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Sunday, September 29, 2013

Jim Henson The Biography

Jim Henson The Biography by Brian Jay Jones

Jim Henson created the Muppets, but he did so much more, and Brian Jay Jones has done an excellent job in letting everyone see Jim Henson for the man he was.

Beginning with his childhood, Jim knew that once he saw what television was, he knew that was where he would be when he got older, but he never dreamed or intended it to be as a puppeteer, Muppets or not.  He was such a creative and talented man, every new piece of technology was like a toy, and his vision was usually before his time.

While others may describe him as a “workaholic”, Jim never saw it as work, it was just playing to him.  He worked long days and traveled extensively to try to create as many projects as his mind could envision.

He left us far too soon, but his opinion is something you need to read for yourself.  Brian has done such a wonderful job, and those who helped him should be thanked for allowing the public to be able to view his private life as well as his public life.

For anyone who grew up with Sesame Street, The Muppets or any of Jim’s other creations, you will not want to put this book down.

While I consider it an honor and a privilege to be lucky for have an Advanced Reader’s copy of a book, I am saddened by the fact that my copy does not have the photo on the cover, or any of the photos inside.  I grew up watching Jim Henson’s Muppets and have loved them all my life, having my kids grow up with them as well.  I was deeply saddened and shocked by the untimely death of Jim Henson, but I will treasure this book always.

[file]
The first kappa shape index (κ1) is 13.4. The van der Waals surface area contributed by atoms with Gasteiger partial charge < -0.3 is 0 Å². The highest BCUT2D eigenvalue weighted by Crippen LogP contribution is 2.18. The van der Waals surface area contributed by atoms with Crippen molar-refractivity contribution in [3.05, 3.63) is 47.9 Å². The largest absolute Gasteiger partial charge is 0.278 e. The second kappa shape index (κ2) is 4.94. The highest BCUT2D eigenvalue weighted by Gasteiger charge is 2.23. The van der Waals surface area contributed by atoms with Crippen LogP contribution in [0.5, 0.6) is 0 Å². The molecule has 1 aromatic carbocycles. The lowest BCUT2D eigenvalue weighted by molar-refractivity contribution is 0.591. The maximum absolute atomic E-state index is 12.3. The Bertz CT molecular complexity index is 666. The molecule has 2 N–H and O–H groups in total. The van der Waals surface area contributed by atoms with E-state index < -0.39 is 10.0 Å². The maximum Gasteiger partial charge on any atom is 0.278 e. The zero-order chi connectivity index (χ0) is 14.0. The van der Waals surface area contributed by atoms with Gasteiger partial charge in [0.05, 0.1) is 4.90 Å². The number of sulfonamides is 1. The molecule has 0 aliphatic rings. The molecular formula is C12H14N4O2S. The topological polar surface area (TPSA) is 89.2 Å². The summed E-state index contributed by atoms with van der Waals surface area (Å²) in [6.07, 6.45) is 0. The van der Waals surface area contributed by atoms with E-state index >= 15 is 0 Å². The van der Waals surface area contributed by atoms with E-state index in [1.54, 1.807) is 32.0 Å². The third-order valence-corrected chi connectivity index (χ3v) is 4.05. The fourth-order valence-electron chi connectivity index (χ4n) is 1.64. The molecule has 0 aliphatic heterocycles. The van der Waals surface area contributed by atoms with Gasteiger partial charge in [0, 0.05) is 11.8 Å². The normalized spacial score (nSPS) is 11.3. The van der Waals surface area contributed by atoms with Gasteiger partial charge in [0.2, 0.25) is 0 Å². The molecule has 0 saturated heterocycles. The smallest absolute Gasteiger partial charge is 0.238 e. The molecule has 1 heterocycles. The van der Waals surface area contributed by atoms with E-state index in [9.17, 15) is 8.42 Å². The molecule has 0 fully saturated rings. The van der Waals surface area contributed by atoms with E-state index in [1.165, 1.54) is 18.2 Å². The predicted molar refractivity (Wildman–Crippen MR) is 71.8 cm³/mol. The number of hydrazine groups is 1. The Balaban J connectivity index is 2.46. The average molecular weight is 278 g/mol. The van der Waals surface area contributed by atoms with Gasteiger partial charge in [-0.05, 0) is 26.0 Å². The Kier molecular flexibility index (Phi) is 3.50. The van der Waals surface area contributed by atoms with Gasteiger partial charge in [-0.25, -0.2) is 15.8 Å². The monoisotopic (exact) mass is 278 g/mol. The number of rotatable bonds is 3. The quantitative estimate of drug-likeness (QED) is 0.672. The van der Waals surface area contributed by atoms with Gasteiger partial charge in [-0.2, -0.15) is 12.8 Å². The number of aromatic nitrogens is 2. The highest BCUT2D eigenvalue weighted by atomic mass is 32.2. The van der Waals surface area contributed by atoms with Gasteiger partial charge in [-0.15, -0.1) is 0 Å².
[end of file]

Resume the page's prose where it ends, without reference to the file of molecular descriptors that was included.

Saturday, September 21, 2013

The Maya Papyrus

The Maya Papyrus by Richard Coady

Always curious how a story starts, when the first thing you see is a list of the cast of characters alphabetically, it gives you warning how many characters are involved, and how it might be confusing, needing a reference point.  As such, you can only imagine how involved the story is with a list like this.

Set in Egypt, this is the story of the continuing struggle for the reign of King, and their heirs.  The story is told by Maya, the royal courtier and historian, and what he has written.  In addition, Maya’s story is interspersed with what is happening at the same time.  Sometimes making it a bit confusing, sometimes leading you to believe what you think is coming next.

While the story begins with one king taking his young son into his first battle.  After that battle, the child does not want to be king, but being heir to the throne, the boy who did not want to be king became king.  Continuing tradition for generations, the first born son is to become heir, and when you add in an intervening mother-in-law, it is amazing how the turn the events can change things.  Murder for the good of the people and the kingdom, beliefs in one God instead of another, the story goes through numerous generations and people.

While it is a very interesting read in Egyptian history, a bit too much time is spent on one king.  The story is written in great detail and is very in depth, but while each of the kings needs to have their glory and to show their strengths, weaknesses and beliefs, and no piece of history should be ignored, even if it has a few fillers for the parts that may never be knows, it could have had a bit less on Amenophis.